It is, therefore, imperative that the employer communicates this to the right people at the right time. A positive attitude must also be maintained within the company independent of the intention to sell. This will keep your employees happy despite the change, and if the profitability of the company is maintained, the organisation will be easier to sell.

5. Dealing with the process alone, and not hiring consultants

The sales process takes many hours and a lot of work. During this process, you must focus on taking the right steps to improve your company to be ready at the time of sale. Suppose you go into the transaction without advisors. It will be very difficult to maintain confidentiality, carry out a rigorous search to find the best buyer, and at the same time, take those improvement measures.

Don’t do it alone! Buyers bring in very experienced advisors. Use professional advisors yourself: there are many pitfalls in the process of selling a company!

We remember a client whose buyer was pressuring them to sign an offer with a price, but the offer they had been made was on the company’s value and not on the value of the shares. The company’s debt had to be subtracted from the company’s value and once it was removed, the value of the shares was very low. If our client had agreed to sign such a deal without understanding the difference between the value of the company and the value of the shares, they would have committed themself exclusively to an unsuitable buyer who had also put in place a penalty clause in case our client left the negotiations, which would have trapped them in a very complicated sale.

Consultants know this and can help you avoid these traps – count on them, trust them and do not let the buyer cheat you! Often, the buyer will want your advisors to be absent, and they will tell you that it is better not to talk to them because all they do is make the process more difficult. Advisors only bring problems to lousy transaction processes, and they help improve these processes, defending and protecting your interests during the negotiation of a company’s sale. They have experience in this because they have been involved in many prior transactions.

Therefore, it is essential to use advisors who have real experience, not intermediaries, and who are professionals in financial and corporate operations. Selling a company is a very complex process in which there are many elements to watch out for and manage. Never put yourself in the hands of intermediaries; put yourself in the hands of advisors!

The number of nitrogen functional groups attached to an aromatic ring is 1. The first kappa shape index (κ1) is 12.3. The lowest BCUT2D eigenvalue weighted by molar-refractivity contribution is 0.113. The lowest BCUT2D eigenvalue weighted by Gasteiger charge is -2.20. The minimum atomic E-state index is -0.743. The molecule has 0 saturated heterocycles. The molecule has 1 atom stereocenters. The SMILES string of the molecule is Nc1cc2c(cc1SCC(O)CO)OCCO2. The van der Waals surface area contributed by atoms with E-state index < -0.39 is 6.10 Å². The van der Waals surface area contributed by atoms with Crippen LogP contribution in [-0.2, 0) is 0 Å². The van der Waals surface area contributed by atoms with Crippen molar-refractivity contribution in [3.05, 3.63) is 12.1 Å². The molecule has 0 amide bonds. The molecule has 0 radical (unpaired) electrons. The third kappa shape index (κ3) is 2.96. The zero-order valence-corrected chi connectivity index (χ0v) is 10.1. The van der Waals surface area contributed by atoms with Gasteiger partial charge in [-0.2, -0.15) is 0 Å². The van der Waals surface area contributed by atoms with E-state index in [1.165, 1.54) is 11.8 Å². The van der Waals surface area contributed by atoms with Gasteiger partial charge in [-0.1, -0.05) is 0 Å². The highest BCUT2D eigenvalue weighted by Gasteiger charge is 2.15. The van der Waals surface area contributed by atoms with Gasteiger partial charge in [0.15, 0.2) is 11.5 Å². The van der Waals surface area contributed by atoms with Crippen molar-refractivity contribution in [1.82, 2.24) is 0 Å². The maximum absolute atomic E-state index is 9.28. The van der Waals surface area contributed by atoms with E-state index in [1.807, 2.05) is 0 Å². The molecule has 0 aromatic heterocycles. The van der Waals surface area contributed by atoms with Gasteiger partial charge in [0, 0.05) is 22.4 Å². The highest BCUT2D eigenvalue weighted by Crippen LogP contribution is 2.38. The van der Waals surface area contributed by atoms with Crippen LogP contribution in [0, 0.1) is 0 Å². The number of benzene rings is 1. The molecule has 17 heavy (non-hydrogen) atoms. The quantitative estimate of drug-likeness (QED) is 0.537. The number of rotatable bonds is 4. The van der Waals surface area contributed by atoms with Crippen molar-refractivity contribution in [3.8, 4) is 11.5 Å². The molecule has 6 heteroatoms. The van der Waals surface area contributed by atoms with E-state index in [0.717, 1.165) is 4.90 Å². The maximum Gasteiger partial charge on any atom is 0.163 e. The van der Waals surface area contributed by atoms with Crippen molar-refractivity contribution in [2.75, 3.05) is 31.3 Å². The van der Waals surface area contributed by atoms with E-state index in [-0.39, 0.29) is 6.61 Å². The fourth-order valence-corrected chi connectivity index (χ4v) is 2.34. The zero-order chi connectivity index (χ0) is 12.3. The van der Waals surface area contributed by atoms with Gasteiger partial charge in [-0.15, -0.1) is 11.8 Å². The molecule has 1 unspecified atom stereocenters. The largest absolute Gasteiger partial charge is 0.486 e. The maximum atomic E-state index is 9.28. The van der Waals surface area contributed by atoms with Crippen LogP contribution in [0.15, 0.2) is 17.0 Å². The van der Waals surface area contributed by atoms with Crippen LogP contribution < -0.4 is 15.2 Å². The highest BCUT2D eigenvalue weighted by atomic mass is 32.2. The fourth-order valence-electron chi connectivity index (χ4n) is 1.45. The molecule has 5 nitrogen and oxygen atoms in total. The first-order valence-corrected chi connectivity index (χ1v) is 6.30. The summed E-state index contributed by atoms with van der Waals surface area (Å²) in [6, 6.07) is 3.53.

There is a wide range of “Advisors” from facilitators, brokers and consultants to auditors, lawyers etc. that are likely to appear in a transaction. But because they do not have a profile suited to the dynamics of a business transaction, many transactions have turned out to be unviable. This process requires very detailed and specific knowledge of techniques and dynamics that only financial advisors dedicated to companies’ sales and purchases can handle.

For this reason, when you think of advisors, you should look for those where the nature of their service is in line with their profession. In this instance, the best advisor profile is those who are specifically dedicated to the sale and purchase of companies.

6. Neglecting the business during the sale

As we have already mentioned, the process of selling a company is a long process that requires a lot of effort, so the fact that an entrepreneur would undertake this task alone is madness.

7. Focusing the operation locally

The second main mistake in selling a company is to only focus on selling the company locally. The best buyer is probably not in your country and probably not in your area. The best buyer for your company may be in another country.

You have to take a broad approach; you have created a lot of value over many years and it doesn’t make sense to mis-sell or sell the company quickly to the first individual who shows interest or to the first one who comes up with some money.

Look for somebody with the best fit, and the best ability within that fit to pay your company’s real value.It is unlikely that the potential buyers in the area will happen to be the ones who will create the most value for your company, nor the ones who will pay the most for it.